Baillie Gifford and the AITC have issued an eleventh-hour plea to the FSA for investment trusts to be made eligible for inclusion in stakeholder child trust funds.
Baillie Gifford chief executive Chris Fletcher wrote to the FSA urging it to allow investment trusts to be inclu-ded in the CTF stakeholder option on the basis that many trusts are significantly chea-per than funds eligible for stakeholder CTFs.
Fletcher argues that many global generalist trusts such as the Baillie Gifford-managed Scottish Mortgage trust have annual management fees of 0.4 per cent or less, which is well within the charge cap.
The regulator is formulating its CTF rules this month for publication on December 1. The FSA has asked Baillie Gifford if it can put the letter on the regulator's website but is not expected to allow investment trusts into stakeholder CTFs, at least not at the product's launch.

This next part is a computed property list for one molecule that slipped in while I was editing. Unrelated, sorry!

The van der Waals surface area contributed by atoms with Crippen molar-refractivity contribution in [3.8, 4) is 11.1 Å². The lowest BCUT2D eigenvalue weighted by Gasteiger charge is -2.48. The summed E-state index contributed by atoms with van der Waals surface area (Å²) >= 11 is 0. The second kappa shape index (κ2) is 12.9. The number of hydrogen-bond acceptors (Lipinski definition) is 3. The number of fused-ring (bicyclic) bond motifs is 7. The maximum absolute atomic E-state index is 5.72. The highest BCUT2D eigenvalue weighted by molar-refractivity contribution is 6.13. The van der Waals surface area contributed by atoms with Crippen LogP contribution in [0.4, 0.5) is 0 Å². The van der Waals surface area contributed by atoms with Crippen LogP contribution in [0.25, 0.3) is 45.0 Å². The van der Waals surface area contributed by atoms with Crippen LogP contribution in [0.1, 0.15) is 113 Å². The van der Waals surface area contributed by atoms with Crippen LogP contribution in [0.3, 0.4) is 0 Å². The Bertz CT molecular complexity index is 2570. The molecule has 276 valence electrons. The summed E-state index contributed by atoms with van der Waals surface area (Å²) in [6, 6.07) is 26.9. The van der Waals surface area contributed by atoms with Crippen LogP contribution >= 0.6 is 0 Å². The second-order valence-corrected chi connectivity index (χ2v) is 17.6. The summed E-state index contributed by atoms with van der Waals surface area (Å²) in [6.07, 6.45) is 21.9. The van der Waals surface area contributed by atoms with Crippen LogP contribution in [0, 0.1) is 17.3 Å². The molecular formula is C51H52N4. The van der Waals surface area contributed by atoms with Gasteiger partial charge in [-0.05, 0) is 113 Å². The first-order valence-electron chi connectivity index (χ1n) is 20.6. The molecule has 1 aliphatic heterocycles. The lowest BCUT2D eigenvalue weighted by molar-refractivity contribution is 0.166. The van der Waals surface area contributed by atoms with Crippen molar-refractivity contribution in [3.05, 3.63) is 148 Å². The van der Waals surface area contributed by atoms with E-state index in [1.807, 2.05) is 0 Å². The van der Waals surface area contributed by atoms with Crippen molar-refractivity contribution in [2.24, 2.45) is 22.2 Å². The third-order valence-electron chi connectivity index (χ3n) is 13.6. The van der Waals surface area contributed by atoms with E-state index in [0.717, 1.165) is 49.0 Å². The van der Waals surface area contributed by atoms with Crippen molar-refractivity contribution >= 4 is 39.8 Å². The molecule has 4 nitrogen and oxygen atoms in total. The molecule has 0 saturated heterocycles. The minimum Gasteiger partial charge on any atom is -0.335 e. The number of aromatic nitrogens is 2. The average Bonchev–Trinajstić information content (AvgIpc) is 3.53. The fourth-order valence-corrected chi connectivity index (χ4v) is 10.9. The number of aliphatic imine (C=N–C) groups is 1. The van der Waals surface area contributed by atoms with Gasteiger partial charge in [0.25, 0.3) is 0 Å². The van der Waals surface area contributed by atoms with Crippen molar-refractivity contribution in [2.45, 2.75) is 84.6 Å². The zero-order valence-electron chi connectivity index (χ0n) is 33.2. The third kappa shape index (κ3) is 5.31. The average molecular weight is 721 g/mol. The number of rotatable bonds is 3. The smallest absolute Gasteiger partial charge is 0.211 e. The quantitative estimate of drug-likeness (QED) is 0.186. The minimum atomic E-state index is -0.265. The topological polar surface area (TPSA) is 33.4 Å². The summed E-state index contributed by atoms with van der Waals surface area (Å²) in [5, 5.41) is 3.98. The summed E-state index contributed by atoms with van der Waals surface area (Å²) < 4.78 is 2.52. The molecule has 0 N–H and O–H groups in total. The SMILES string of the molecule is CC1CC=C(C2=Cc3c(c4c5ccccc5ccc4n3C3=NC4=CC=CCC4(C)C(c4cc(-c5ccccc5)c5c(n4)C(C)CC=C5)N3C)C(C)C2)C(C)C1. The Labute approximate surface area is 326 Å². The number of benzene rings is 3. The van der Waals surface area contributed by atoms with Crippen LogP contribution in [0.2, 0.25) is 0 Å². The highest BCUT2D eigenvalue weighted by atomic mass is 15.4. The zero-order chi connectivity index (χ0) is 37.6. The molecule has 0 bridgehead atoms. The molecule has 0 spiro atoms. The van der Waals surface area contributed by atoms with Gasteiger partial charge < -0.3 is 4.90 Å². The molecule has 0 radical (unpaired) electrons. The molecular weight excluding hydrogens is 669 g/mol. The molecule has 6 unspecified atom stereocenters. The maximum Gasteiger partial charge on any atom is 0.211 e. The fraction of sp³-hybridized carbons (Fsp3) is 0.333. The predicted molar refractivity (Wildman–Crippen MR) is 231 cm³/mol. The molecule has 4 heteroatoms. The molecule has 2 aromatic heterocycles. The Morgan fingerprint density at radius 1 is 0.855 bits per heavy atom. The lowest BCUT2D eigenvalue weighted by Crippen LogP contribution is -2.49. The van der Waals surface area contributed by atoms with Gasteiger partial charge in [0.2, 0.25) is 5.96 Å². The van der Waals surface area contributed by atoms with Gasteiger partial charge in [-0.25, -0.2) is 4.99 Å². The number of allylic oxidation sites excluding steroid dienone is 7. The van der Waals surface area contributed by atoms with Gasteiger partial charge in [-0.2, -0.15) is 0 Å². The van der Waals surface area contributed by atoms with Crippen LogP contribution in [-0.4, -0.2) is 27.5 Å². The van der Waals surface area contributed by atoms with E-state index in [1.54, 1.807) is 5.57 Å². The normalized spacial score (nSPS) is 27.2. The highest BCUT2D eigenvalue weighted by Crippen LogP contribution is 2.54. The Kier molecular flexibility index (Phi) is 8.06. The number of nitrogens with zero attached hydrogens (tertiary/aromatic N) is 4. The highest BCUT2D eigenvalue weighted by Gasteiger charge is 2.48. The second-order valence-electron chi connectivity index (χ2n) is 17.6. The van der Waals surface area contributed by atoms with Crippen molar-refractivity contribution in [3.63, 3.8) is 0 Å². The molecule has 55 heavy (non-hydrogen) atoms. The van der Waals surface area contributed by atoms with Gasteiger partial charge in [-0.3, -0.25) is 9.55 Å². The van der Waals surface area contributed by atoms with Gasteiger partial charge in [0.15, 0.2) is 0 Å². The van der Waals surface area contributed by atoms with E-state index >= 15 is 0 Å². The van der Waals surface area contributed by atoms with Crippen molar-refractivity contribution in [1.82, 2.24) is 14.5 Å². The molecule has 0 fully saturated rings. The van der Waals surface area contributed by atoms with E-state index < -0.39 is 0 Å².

AITC communications director Annabel Brodie-Smith says almost a third of the member trusts have AMCs under 1 per cent and the AITC will continue to lobby for their inclusion.
Research by the AITC reveals that 62 per cent of parents and grandparents have not heard of CTFs and among low-income families – social group E – this figure is 70 per cent. Among AB parents, there is a 45 per cent awareness.
Fletcher says: “Our trusts would be cheaper than any stakeholder options, particularly with a 1.5 per cent charge cap. The rules are still being debated but the FSA has taken the unusual step of putting my letter on the web.”